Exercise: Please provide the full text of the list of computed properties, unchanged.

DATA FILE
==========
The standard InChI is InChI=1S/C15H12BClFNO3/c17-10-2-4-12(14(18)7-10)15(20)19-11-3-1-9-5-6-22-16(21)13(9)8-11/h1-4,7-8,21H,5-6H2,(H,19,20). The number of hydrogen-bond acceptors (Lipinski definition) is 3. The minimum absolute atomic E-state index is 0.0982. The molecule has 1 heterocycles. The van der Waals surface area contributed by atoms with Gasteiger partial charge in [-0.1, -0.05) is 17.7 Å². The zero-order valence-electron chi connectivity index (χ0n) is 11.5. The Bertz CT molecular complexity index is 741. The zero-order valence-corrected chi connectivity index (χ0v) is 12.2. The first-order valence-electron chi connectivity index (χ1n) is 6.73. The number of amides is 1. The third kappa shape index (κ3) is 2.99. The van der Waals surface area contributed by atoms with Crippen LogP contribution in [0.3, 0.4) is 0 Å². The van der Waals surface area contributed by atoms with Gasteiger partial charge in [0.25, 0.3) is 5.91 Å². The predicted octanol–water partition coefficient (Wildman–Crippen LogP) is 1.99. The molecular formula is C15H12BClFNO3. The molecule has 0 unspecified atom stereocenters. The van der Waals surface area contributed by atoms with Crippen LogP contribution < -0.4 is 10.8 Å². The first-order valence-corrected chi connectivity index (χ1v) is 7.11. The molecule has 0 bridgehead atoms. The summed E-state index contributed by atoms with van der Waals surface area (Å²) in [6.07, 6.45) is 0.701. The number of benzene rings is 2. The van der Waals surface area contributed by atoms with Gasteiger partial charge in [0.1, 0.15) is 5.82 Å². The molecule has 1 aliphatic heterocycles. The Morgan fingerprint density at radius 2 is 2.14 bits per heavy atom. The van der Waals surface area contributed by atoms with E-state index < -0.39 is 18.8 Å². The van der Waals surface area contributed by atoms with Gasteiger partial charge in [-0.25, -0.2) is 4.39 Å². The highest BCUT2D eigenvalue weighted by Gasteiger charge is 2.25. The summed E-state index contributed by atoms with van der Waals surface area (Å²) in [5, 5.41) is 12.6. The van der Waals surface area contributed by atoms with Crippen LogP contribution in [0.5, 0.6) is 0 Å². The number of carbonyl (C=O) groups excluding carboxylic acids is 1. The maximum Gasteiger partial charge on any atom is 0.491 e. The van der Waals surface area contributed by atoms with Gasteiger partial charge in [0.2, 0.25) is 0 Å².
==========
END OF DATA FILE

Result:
The standard InChI is InChI=1S/C15H12BClFNO3/c17-10-2-4-12(14(18)7-10)15(20)19-11-3-1-9-5-6-22-16(21)13(9)8-11/h1-4,7-8,21H,5-6H2,(H,19,20). The number of hydrogen-bond acceptors (Lipinski definition) is 3. The minimum absolute atomic E-state index is 0.0982. The molecule has 1 heterocycles. The van der Waals surface area contributed by atoms with Gasteiger partial charge in [-0.1, -0.05) is 17.7 Å². The zero-order valence-electron chi connectivity index (χ0n) is 11.5. The Bertz CT molecular complexity index is 741. The zero-order valence-corrected chi connectivity index (χ0v) is 12.2. The first-order valence-electron chi connectivity index (χ1n) is 6.73. The number of amides is 1. The third kappa shape index (κ3) is 2.99. The van der Waals surface area contributed by atoms with Crippen LogP contribution in [0.3, 0.4) is 0 Å². The van der Waals surface area contributed by atoms with Gasteiger partial charge in [0.25, 0.3) is 5.91 Å². The predicted octanol–water partition coefficient (Wildman–Crippen LogP) is 1.99. The molecular formula is C15H12BClFNO3. The molecule has 0 unspecified atom stereocenters. The van der Waals surface area contributed by atoms with Crippen LogP contribution < -0.4 is 10.8 Å². The first-order valence-corrected chi connectivity index (χ1v) is 7.11. The molecule has 0 bridgehead atoms. The summed E-state index contributed by atoms with van der Waals surface area (Å²) in [6.07, 6.45) is 0.701. The number of benzene rings is 2. The van der Waals surface area contributed by atoms with Gasteiger partial charge in [0.1, 0.15) is 5.82 Å². The molecule has 1 aliphatic heterocycles. The Morgan fingerprint density at radius 2 is 2.14 bits per heavy atom. The van der Waals surface area contributed by atoms with E-state index < -0.39 is 18.8 Å². The van der Waals surface area contributed by atoms with Gasteiger partial charge in [-0.25, -0.2) is 4.39 Å². The highest BCUT2D eigenvalue weighted by Gasteiger charge is 2.25. The summed E-state index contributed by atoms with van der Waals surface area (Å²) in [5, 5.41) is 12.6. The van der Waals surface area contributed by atoms with Crippen LogP contribution in [0.5, 0.6) is 0 Å². The number of carbonyl (C=O) groups excluding carboxylic acids is 1. The maximum Gasteiger partial charge on any atom is 0.491 e. The van der Waals surface area contributed by atoms with Gasteiger partial charge in [0.2, 0.25) is 0 Å².